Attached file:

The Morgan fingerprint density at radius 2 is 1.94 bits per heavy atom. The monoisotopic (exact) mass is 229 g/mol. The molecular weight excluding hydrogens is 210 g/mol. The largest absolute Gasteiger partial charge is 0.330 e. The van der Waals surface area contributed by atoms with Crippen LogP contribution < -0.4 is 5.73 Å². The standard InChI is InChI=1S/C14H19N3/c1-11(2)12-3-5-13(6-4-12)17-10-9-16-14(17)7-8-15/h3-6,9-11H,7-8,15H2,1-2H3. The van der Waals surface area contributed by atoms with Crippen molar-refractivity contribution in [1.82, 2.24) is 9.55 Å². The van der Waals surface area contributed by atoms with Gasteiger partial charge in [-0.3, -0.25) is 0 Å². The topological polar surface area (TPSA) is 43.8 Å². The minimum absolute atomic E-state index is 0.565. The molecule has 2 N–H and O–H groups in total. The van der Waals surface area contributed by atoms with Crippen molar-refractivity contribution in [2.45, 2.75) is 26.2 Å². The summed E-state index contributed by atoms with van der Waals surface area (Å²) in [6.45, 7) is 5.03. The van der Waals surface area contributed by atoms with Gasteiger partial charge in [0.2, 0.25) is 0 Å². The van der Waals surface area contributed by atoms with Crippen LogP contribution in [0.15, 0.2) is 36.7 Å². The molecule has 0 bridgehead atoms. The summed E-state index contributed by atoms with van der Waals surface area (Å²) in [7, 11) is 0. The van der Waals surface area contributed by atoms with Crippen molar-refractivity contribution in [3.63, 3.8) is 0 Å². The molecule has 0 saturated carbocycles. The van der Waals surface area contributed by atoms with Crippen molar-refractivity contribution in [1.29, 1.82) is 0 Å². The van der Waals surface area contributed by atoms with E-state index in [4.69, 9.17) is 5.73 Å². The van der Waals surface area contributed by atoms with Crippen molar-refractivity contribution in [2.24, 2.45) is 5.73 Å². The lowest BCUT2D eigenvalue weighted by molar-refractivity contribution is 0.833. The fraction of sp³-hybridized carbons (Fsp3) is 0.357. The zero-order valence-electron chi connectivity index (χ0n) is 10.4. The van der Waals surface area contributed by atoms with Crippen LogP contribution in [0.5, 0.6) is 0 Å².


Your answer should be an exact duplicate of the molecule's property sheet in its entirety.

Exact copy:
The Morgan fingerprint density at radius 2 is 1.94 bits per heavy atom. The monoisotopic (exact) mass is 229 g/mol. The molecular weight excluding hydrogens is 210 g/mol. The largest absolute Gasteiger partial charge is 0.330 e. The van der Waals surface area contributed by atoms with Crippen LogP contribution < -0.4 is 5.73 Å². The standard InChI is InChI=1S/C14H19N3/c1-11(2)12-3-5-13(6-4-12)17-10-9-16-14(17)7-8-15/h3-6,9-11H,7-8,15H2,1-2H3. The van der Waals surface area contributed by atoms with Crippen molar-refractivity contribution in [1.82, 2.24) is 9.55 Å². The van der Waals surface area contributed by atoms with Gasteiger partial charge in [-0.3, -0.25) is 0 Å². The topological polar surface area (TPSA) is 43.8 Å². The minimum absolute atomic E-state index is 0.565. The molecule has 2 N–H and O–H groups in total. The van der Waals surface area contributed by atoms with Crippen molar-refractivity contribution in [2.45, 2.75) is 26.2 Å². The summed E-state index contributed by atoms with van der Waals surface area (Å²) in [6.45, 7) is 5.03. The van der Waals surface area contributed by atoms with Gasteiger partial charge in [0.2, 0.25) is 0 Å². The van der Waals surface area contributed by atoms with Crippen LogP contribution in [0.15, 0.2) is 36.7 Å². The molecule has 0 bridgehead atoms. The summed E-state index contributed by atoms with van der Waals surface area (Å²) in [7, 11) is 0. The van der Waals surface area contributed by atoms with Crippen molar-refractivity contribution in [3.63, 3.8) is 0 Å². The molecule has 0 saturated carbocycles. The van der Waals surface area contributed by atoms with Crippen molar-refractivity contribution in [1.29, 1.82) is 0 Å². The van der Waals surface area contributed by atoms with E-state index in [4.69, 9.17) is 5.73 Å². The van der Waals surface area contributed by atoms with Crippen molar-refractivity contribution in [2.24, 2.45) is 5.73 Å². The lowest BCUT2D eigenvalue weighted by molar-refractivity contribution is 0.833. The fraction of sp³-hybridized carbons (Fsp3) is 0.357. The zero-order valence-electron chi connectivity index (χ0n) is 10.4. The van der Waals surface area contributed by atoms with Crippen LogP contribution in [0.5, 0.6) is 0 Å².